When to shop for a mortgage lender
Most home buyers know to shop around for their mortgage lender. But timing your shopping? That’s a different story.
Should you start researching lenders early on, before you begin hunting for a house? Or wait until you’ve found that dream home? Somewhere in between?
Mortgage expert Shivani Peterson tackled these questions and more on a recent episode of The Mortgage Reports Podcast. Here’s what she had to say.
Listen to Shivani on The Mortgage Reports Podcast!
Why shopping for a lender is important
Choosing the right lender is critical if you want the best deal on your home loan. Mortgage rates can vary significantly from one lender to the next, so finding one with good pricing can reduce both your monthly payment and your long-term interest costs.
Beyond this, though, there are other factors to consider.
The best time to shop for a mortgage lender is during preapproval. Whoever has the best rate when you’re getting preapproved is very likely to still have the best rate when your offer is accepted
“You also want someone you feel comfortable with, and someone who has access to a lot of different loan programs,” Peterson said. “Your mortgage lender is going to be a very big piece of the process as you’re shopping for a home.”
Your agent is certainly a big piece of the puzzle, too. But as Peterson put it on the podcast, your lender is with you a lot longer — so making the right choice may be even more vital.
“A lot of people think that mainly their Realtor is the person who held their hand, but I would say your mortgage lender is even more important,” she said. “You’re going to live with that mortgage potentially for 30 years. Plus, you don’t live with the price you paid for the home — you live with the monthly payment, which comes back to your mortgage loan officer.”
The best time to shop is during preapproval
Peterson says the best time to shop for a mortgage lender is when you get preapproved for a home loan. Preapproval is the first stage of the mortgage loan process, and it usually happens before you start house hunting.
There are a few good reasons to shop for a mortgage lender during preapproval. For one, waiting too long can delay your closing.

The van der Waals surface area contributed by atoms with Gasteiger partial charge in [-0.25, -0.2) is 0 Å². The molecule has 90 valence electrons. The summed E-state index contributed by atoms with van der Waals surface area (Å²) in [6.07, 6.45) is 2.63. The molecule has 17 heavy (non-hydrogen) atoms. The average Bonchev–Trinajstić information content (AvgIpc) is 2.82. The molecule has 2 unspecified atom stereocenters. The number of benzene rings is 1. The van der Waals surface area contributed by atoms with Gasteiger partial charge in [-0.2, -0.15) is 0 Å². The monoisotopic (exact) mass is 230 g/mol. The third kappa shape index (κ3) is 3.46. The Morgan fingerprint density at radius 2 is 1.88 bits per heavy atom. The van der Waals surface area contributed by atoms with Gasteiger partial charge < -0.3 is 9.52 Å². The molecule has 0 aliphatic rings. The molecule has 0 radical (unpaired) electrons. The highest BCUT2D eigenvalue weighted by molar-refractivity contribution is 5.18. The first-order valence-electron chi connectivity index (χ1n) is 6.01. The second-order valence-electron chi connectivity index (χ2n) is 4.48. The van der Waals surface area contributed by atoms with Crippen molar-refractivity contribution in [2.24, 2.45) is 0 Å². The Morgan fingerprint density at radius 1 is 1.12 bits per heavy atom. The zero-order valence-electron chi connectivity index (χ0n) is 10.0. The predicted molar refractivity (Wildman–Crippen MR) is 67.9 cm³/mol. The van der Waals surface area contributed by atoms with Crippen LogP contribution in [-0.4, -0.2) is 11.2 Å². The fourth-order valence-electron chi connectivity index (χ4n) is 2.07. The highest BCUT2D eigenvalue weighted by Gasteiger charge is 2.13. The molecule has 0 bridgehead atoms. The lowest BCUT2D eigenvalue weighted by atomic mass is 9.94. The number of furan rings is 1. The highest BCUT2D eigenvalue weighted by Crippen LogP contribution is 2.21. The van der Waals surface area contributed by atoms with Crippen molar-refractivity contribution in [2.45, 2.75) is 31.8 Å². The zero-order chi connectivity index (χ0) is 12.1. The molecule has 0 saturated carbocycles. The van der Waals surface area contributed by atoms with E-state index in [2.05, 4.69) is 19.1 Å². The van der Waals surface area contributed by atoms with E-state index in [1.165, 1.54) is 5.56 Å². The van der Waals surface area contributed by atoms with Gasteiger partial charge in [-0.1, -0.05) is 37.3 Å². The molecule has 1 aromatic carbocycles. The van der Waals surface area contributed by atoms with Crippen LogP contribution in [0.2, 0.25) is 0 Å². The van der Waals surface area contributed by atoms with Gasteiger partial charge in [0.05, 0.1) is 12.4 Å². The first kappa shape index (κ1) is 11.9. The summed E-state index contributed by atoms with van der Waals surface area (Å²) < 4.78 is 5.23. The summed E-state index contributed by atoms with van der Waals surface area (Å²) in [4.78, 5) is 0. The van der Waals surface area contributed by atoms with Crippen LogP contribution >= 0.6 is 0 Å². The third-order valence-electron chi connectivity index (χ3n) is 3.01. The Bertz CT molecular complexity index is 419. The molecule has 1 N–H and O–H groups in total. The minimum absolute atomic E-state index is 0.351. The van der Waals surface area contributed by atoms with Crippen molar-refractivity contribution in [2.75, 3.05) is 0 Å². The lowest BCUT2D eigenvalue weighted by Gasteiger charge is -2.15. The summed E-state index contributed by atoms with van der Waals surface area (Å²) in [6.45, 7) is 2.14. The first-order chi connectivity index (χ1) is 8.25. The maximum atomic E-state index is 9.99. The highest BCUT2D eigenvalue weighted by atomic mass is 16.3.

“If you wait until your offer is accepted, you’re likely in a 30-day escrow and your lender needs to get to work immediately — as in the minute your offer’s accepted — to get the appraisal going and get your documents updated and through underwriting,” Peterson said. “You don’t really have a few days to waste at that point to shop around with lenders.”
On top of this, there shouldn’t be much difference in which lenders are offering the lowest rates. The nominal rates they’re quoting can change based on market conditions, of course. But if they have the lowest rates now, they probably still will three months from now, too.
“Even though the market changes every day, if a lender is very competitive on any specific day, in theory, they should be competitive in the future as well,” Peterson said. “So whoever has the best rate when you’re getting preapproved is very likely to have the best rate when your offer is accepted.”
Tips for choosing a mortgage lender
Before you fill out your preapproval application, Peterson recommends having “at least a phone call” with each lender you’re considering.
“See if you get a good feeling from them,” she said. “Ask them about the loan programs they offer. Ask them about their experience level. Ask them about how they help buyers and what unique strategies can they offer you.”
If you’re not feeling the connection, contact a few other options.
“Give another loan officer a call,” Peterson said. “See who you feel the best with and who seems like they’re going to be the least pushy, least sales-focused and keep your best interests in heart.”
How to be a smart rate shopper
When you do apply for a preapproval quote, ask the loan officer not to quote you at the absolute lowest rate they can go.
With mortgage rates as volatile as they are, there’s a good chance that rates may rise by the time you purchase. Getting quotes with those higher rates already baked in can ensure your loan amount is still enough to cover your future purchase, should that occur.
“Do not have them preapprove you using that lowest rate,” Peterson said. “Rates are changing daily quite a bit, so if they preapprove you with the lowest possible interest rate and tell you your max price point based on that, your max may actually drop if rates go up while you’re shopping.”
If you instead ask them to preapprove you about 50 basis points higher, Peterson said, “You can still afford to shop in that same price range.”
Your next steps
Shopping around for your mortgage lender is a proven way to save money when you buy a house. Buyers who skip this step could be missing out on thousands of dollars in long-term savings.
Start shopping for a lender early on — before you begin house hunting — so that you won’t have to scramble when you put in an offer. If you start now, you can pin down the lowest interest rate and have financing lined up as soon as you find a home you love.